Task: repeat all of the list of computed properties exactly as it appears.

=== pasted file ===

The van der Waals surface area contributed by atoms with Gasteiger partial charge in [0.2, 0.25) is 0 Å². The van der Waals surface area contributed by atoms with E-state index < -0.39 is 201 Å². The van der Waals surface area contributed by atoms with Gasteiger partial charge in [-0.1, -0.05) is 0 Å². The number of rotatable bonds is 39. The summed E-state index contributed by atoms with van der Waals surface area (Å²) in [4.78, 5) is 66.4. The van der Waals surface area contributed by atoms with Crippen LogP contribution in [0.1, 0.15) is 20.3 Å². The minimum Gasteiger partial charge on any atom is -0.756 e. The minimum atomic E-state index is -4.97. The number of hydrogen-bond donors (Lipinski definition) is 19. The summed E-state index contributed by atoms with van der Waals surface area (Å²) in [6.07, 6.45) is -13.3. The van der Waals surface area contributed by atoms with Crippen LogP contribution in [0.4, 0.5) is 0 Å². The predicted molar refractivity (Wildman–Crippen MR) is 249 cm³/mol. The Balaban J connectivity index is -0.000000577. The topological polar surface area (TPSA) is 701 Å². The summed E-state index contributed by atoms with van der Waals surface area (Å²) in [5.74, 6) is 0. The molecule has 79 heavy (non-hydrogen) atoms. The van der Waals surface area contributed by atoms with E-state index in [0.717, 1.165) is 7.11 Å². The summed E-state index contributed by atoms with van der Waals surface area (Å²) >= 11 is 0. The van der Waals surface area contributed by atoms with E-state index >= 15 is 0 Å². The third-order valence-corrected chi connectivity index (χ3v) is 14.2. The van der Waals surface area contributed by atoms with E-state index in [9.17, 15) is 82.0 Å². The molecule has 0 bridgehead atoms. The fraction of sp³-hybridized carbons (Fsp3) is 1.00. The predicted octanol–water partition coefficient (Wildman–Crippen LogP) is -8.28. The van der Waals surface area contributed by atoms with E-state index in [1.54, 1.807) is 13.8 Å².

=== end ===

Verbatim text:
The van der Waals surface area contributed by atoms with Gasteiger partial charge in [0.2, 0.25) is 0 Å². The van der Waals surface area contributed by atoms with E-state index < -0.39 is 201 Å². The van der Waals surface area contributed by atoms with Gasteiger partial charge in [-0.1, -0.05) is 0 Å². The number of rotatable bonds is 39. The summed E-state index contributed by atoms with van der Waals surface area (Å²) in [4.78, 5) is 66.4. The van der Waals surface area contributed by atoms with Crippen LogP contribution in [0.1, 0.15) is 20.3 Å². The minimum Gasteiger partial charge on any atom is -0.756 e. The minimum atomic E-state index is -4.97. The number of hydrogen-bond donors (Lipinski definition) is 19. The summed E-state index contributed by atoms with van der Waals surface area (Å²) in [6.07, 6.45) is -13.3. The van der Waals surface area contributed by atoms with Crippen LogP contribution in [0.4, 0.5) is 0 Å². The predicted molar refractivity (Wildman–Crippen MR) is 249 cm³/mol. The Balaban J connectivity index is -0.000000577. The topological polar surface area (TPSA) is 701 Å². The summed E-state index contributed by atoms with van der Waals surface area (Å²) in [5.74, 6) is 0. The molecule has 79 heavy (non-hydrogen) atoms. The van der Waals surface area contributed by atoms with E-state index in [0.717, 1.165) is 7.11 Å². The summed E-state index contributed by atoms with van der Waals surface area (Å²) >= 11 is 0. The van der Waals surface area contributed by atoms with E-state index >= 15 is 0 Å². The third-order valence-corrected chi connectivity index (χ3v) is 14.2. The van der Waals surface area contributed by atoms with E-state index in [9.17, 15) is 82.0 Å². The molecule has 0 bridgehead atoms. The fraction of sp³-hybridized carbons (Fsp3) is 1.00. The predicted octanol–water partition coefficient (Wildman–Crippen LogP) is -8.28. The van der Waals surface area contributed by atoms with E-state index in [1.54, 1.807) is 13.8 Å².